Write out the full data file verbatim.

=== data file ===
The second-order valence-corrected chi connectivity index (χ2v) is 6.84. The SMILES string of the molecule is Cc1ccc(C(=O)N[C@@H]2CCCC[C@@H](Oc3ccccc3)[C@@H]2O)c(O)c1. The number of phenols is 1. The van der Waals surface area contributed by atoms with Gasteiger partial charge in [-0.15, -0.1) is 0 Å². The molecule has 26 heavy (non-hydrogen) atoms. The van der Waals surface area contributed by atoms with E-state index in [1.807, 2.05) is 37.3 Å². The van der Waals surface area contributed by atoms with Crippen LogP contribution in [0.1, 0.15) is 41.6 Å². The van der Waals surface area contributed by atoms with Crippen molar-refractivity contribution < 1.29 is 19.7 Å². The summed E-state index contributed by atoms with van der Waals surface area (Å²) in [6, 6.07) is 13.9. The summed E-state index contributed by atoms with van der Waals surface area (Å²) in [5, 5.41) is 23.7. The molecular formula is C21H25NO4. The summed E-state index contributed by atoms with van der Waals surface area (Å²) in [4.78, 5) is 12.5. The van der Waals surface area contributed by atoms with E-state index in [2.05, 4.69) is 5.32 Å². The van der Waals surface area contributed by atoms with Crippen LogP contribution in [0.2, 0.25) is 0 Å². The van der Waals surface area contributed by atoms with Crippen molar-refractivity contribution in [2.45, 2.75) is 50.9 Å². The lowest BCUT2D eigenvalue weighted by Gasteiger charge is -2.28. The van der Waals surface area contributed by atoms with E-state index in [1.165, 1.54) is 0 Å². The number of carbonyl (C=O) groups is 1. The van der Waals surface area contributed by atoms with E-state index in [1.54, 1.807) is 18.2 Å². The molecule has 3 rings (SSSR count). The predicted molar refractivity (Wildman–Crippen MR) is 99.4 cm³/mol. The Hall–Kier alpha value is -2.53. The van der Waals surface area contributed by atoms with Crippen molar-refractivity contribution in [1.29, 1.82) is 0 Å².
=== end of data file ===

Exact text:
The second-order valence-corrected chi connectivity index (χ2v) is 6.84. The SMILES string of the molecule is Cc1ccc(C(=O)N[C@@H]2CCCC[C@@H](Oc3ccccc3)[C@@H]2O)c(O)c1. The number of phenols is 1. The van der Waals surface area contributed by atoms with Gasteiger partial charge in [-0.15, -0.1) is 0 Å². The molecule has 26 heavy (non-hydrogen) atoms. The van der Waals surface area contributed by atoms with E-state index in [1.807, 2.05) is 37.3 Å². The van der Waals surface area contributed by atoms with Crippen LogP contribution in [0.1, 0.15) is 41.6 Å². The van der Waals surface area contributed by atoms with Crippen molar-refractivity contribution < 1.29 is 19.7 Å². The summed E-state index contributed by atoms with van der Waals surface area (Å²) in [6, 6.07) is 13.9. The summed E-state index contributed by atoms with van der Waals surface area (Å²) in [5, 5.41) is 23.7. The molecular formula is C21H25NO4. The summed E-state index contributed by atoms with van der Waals surface area (Å²) in [4.78, 5) is 12.5. The van der Waals surface area contributed by atoms with E-state index in [2.05, 4.69) is 5.32 Å². The van der Waals surface area contributed by atoms with Crippen LogP contribution in [0.2, 0.25) is 0 Å². The van der Waals surface area contributed by atoms with Crippen molar-refractivity contribution in [2.45, 2.75) is 50.9 Å². The lowest BCUT2D eigenvalue weighted by Gasteiger charge is -2.28. The van der Waals surface area contributed by atoms with E-state index in [1.165, 1.54) is 0 Å². The number of carbonyl (C=O) groups is 1. The van der Waals surface area contributed by atoms with E-state index in [1.54, 1.807) is 18.2 Å². The molecule has 3 rings (SSSR count). The predicted molar refractivity (Wildman–Crippen MR) is 99.4 cm³/mol. The Hall–Kier alpha value is -2.53. The van der Waals surface area contributed by atoms with Crippen molar-refractivity contribution in [1.29, 1.82) is 0 Å².